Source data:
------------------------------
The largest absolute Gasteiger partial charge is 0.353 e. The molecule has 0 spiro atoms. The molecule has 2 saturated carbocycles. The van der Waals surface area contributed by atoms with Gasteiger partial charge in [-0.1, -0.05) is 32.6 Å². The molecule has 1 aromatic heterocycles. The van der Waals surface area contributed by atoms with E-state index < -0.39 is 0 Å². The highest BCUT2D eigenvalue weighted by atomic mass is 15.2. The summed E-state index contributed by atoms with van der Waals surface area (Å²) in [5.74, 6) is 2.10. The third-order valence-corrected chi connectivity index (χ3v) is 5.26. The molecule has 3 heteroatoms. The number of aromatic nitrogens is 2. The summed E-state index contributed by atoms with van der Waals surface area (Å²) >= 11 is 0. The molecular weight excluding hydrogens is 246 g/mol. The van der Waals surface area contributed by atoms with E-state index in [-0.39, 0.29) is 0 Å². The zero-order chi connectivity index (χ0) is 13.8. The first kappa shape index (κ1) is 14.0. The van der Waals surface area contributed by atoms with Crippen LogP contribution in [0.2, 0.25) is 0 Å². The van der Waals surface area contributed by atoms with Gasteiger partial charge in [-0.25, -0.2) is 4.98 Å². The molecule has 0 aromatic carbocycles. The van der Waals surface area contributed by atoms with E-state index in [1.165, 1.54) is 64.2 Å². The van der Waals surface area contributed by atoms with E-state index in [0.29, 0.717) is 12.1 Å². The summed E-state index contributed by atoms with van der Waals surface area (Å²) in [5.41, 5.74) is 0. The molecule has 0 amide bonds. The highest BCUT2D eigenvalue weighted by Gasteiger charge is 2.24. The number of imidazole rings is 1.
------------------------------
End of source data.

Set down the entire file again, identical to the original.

The largest absolute Gasteiger partial charge is 0.353 e. The molecule has 0 spiro atoms. The molecule has 2 saturated carbocycles. The van der Waals surface area contributed by atoms with Gasteiger partial charge in [-0.1, -0.05) is 32.6 Å². The molecule has 1 aromatic heterocycles. The van der Waals surface area contributed by atoms with E-state index < -0.39 is 0 Å². The highest BCUT2D eigenvalue weighted by atomic mass is 15.2. The summed E-state index contributed by atoms with van der Waals surface area (Å²) in [5.74, 6) is 2.10. The third-order valence-corrected chi connectivity index (χ3v) is 5.26. The molecule has 3 heteroatoms. The number of aromatic nitrogens is 2. The summed E-state index contributed by atoms with van der Waals surface area (Å²) >= 11 is 0. The molecular weight excluding hydrogens is 246 g/mol. The van der Waals surface area contributed by atoms with E-state index in [-0.39, 0.29) is 0 Å². The zero-order chi connectivity index (χ0) is 13.8. The first kappa shape index (κ1) is 14.0. The van der Waals surface area contributed by atoms with Crippen LogP contribution in [0.2, 0.25) is 0 Å². The van der Waals surface area contributed by atoms with Gasteiger partial charge in [-0.25, -0.2) is 4.98 Å². The molecule has 0 aromatic carbocycles. The van der Waals surface area contributed by atoms with E-state index in [1.165, 1.54) is 64.2 Å². The van der Waals surface area contributed by atoms with E-state index in [0.29, 0.717) is 12.1 Å². The summed E-state index contributed by atoms with van der Waals surface area (Å²) in [5.41, 5.74) is 0. The molecule has 0 amide bonds. The highest BCUT2D eigenvalue weighted by Gasteiger charge is 2.24. The number of imidazole rings is 1.